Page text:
Translate this Page
Wade Coye Blog
Age & Disability Claims
Although you don't have to be retirement age to get disability benefits from the Social Security Administration, age does play a factor in the amount and type of benefits you will receive. There are benefits available for minor children, adult children, younger workers, and older workers. This page discusses how your age determines what the Social Security Administration will pay to you.
The Coye Law Firm's disability lawyers help people of all ages get the compensation they need for their disabling injuries or conditions. Call our offices to set up a free consultation with an experienced member of our team.
Children under age 18 can get compensation for serious disabilities under the Supplemental Security Income program. Because they need no income to qualify, the standards for judging a child's disability are often stricter than those used for adults. Parents can use these benefits to offset the cost of medical treatment for their child's disability.
The Social Security Administration awards benefits for adult children as well, or those over the age of 18 but still dependent on their parents. Adult children can only get benefits if their disability began before age 22, however.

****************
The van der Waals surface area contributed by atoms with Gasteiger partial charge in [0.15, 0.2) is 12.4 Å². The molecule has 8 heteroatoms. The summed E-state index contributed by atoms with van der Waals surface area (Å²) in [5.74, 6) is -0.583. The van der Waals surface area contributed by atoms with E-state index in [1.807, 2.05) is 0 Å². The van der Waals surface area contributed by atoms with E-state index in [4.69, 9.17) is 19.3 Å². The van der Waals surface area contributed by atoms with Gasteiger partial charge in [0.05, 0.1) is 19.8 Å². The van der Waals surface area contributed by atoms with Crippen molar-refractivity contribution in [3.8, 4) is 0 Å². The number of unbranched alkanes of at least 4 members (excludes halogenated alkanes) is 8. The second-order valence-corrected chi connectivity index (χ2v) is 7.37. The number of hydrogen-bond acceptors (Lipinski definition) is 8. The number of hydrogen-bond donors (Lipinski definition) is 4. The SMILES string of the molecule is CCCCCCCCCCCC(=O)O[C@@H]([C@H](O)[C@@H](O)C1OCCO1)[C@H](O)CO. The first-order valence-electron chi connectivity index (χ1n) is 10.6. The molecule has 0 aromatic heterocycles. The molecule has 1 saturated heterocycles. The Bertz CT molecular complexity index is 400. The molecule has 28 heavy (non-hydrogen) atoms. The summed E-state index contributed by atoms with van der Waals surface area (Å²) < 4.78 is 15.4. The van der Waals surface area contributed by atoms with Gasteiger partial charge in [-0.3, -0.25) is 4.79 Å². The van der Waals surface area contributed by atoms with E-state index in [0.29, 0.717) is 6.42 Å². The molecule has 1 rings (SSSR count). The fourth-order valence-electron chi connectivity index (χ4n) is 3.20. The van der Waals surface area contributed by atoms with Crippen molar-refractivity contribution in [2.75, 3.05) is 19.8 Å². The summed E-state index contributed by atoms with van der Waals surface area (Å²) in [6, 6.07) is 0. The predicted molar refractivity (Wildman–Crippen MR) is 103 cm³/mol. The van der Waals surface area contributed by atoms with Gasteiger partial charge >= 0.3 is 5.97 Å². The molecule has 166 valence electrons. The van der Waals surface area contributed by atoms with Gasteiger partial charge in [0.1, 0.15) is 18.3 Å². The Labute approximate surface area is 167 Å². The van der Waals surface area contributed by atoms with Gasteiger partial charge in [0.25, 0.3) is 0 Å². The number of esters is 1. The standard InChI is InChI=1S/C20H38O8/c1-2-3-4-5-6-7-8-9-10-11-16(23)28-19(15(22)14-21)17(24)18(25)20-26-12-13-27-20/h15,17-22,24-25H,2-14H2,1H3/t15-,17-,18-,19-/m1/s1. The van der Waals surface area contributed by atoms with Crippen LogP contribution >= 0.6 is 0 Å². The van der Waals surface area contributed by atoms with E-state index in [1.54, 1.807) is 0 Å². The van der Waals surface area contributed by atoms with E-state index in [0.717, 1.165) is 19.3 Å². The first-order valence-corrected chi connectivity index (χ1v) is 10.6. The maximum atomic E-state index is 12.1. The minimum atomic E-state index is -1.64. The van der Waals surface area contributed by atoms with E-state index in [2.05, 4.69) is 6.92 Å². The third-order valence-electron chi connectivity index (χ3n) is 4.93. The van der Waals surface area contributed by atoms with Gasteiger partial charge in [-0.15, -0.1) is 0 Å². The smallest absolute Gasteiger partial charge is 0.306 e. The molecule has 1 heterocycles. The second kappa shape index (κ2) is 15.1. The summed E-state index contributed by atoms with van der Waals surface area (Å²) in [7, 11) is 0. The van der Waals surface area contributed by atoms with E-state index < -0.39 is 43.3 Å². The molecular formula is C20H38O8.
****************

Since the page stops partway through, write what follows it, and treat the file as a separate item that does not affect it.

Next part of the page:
In both programs, the condition needs to have lasted or will last for at least 12 months or result in death. The child cannot be engaging in "substantial gainful activity," or have a job at which they earn a substantial amount of income as determined by the SSA.
Young vs. Old Workers
The Social Security Administration takes age into account when determining eligibility and amount of benefits. To be considered "disabled," a person within the following age group must meet the corresponding requirements:
- Age 19-49 (also known as a "younger person"): an injury, condition, or illness must prevent the person from doing the simplest sedentary work.
- Age 50-54 (also known as a "person closely approaching advanced age"): the injury, illness, or condition must prevent the person from engaging in sedentary work or returning to their previous employment. Additionally, the SSA considers whether or not the person has any skills transferable to a new position that is similar to their past work.
- Age 55+ (also known as a "person of advanced age"): the injury, illness, or condition prevents a person from engaging in "light duty" work or adjusting to a new position.
A person over age 65 is generally entitled to retirement benefits. When a person receiving disability payments reaches this age, their payments stay the same but are called retirement benefits from that point on.
The Coye Law Firm's disability attorneys and staff know these requirements well. Clients who wish to appeal their denied claims should call our offices to schedule a free consultation. When you speak to someone from our team, we will help you determine whether or not your age plays a part in your denied disability claim. Call us today.